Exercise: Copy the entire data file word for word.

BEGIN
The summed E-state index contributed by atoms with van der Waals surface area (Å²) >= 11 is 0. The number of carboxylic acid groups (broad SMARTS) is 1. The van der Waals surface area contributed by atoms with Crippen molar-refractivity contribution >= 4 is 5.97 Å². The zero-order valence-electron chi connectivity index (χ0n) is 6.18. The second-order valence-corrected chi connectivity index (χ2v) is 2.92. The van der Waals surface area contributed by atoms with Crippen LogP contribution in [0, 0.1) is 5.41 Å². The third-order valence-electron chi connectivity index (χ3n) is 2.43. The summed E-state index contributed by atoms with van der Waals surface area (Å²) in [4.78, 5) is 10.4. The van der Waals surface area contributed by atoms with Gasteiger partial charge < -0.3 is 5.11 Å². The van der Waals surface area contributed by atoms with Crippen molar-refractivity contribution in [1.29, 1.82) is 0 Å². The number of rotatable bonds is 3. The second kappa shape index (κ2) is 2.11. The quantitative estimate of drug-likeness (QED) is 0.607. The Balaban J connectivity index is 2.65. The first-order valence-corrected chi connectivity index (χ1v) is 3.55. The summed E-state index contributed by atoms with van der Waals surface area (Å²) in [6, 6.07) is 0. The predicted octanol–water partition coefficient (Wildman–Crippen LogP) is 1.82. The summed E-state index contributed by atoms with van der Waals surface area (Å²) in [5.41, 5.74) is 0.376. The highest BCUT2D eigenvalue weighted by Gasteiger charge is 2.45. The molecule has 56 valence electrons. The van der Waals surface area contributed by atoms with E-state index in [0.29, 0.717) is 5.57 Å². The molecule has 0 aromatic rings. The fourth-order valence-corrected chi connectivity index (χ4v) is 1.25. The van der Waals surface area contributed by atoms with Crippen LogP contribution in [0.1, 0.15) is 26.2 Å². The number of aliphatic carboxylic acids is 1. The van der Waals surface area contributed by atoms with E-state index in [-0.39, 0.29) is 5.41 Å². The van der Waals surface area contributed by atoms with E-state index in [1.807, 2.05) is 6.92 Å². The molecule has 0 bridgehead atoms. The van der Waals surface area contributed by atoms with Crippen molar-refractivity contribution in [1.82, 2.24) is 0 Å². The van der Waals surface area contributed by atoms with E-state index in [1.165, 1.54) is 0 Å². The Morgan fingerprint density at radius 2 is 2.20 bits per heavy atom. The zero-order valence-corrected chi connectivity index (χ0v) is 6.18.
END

The summed E-state index contributed by atoms with van der Waals surface area (Å²) >= 11 is 0. The number of carboxylic acid groups (broad SMARTS) is 1. The van der Waals surface area contributed by atoms with Crippen molar-refractivity contribution >= 4 is 5.97 Å². The zero-order valence-electron chi connectivity index (χ0n) is 6.18. The second-order valence-corrected chi connectivity index (χ2v) is 2.92. The van der Waals surface area contributed by atoms with Crippen LogP contribution in [0, 0.1) is 5.41 Å². The third-order valence-electron chi connectivity index (χ3n) is 2.43. The summed E-state index contributed by atoms with van der Waals surface area (Å²) in [4.78, 5) is 10.4. The van der Waals surface area contributed by atoms with Gasteiger partial charge < -0.3 is 5.11 Å². The van der Waals surface area contributed by atoms with Crippen molar-refractivity contribution in [1.29, 1.82) is 0 Å². The number of rotatable bonds is 3. The second kappa shape index (κ2) is 2.11. The quantitative estimate of drug-likeness (QED) is 0.607. The Balaban J connectivity index is 2.65. The first-order valence-corrected chi connectivity index (χ1v) is 3.55. The summed E-state index contributed by atoms with van der Waals surface area (Å²) in [6, 6.07) is 0. The predicted octanol–water partition coefficient (Wildman–Crippen LogP) is 1.82. The summed E-state index contributed by atoms with van der Waals surface area (Å²) in [5.41, 5.74) is 0.376. The highest BCUT2D eigenvalue weighted by Gasteiger charge is 2.45. The molecule has 56 valence electrons. The van der Waals surface area contributed by atoms with E-state index in [0.29, 0.717) is 5.57 Å². The molecule has 0 aromatic rings. The fourth-order valence-corrected chi connectivity index (χ4v) is 1.25. The van der Waals surface area contributed by atoms with Crippen LogP contribution in [0.1, 0.15) is 26.2 Å². The number of aliphatic carboxylic acids is 1. The van der Waals surface area contributed by atoms with E-state index in [-0.39, 0.29) is 5.41 Å². The van der Waals surface area contributed by atoms with E-state index in [1.807, 2.05) is 6.92 Å². The molecule has 0 bridgehead atoms. The van der Waals surface area contributed by atoms with Crippen molar-refractivity contribution in [1.82, 2.24) is 0 Å². The van der Waals surface area contributed by atoms with E-state index in [1.165, 1.54) is 0 Å². The Morgan fingerprint density at radius 2 is 2.20 bits per heavy atom. The zero-order valence-corrected chi connectivity index (χ0v) is 6.18.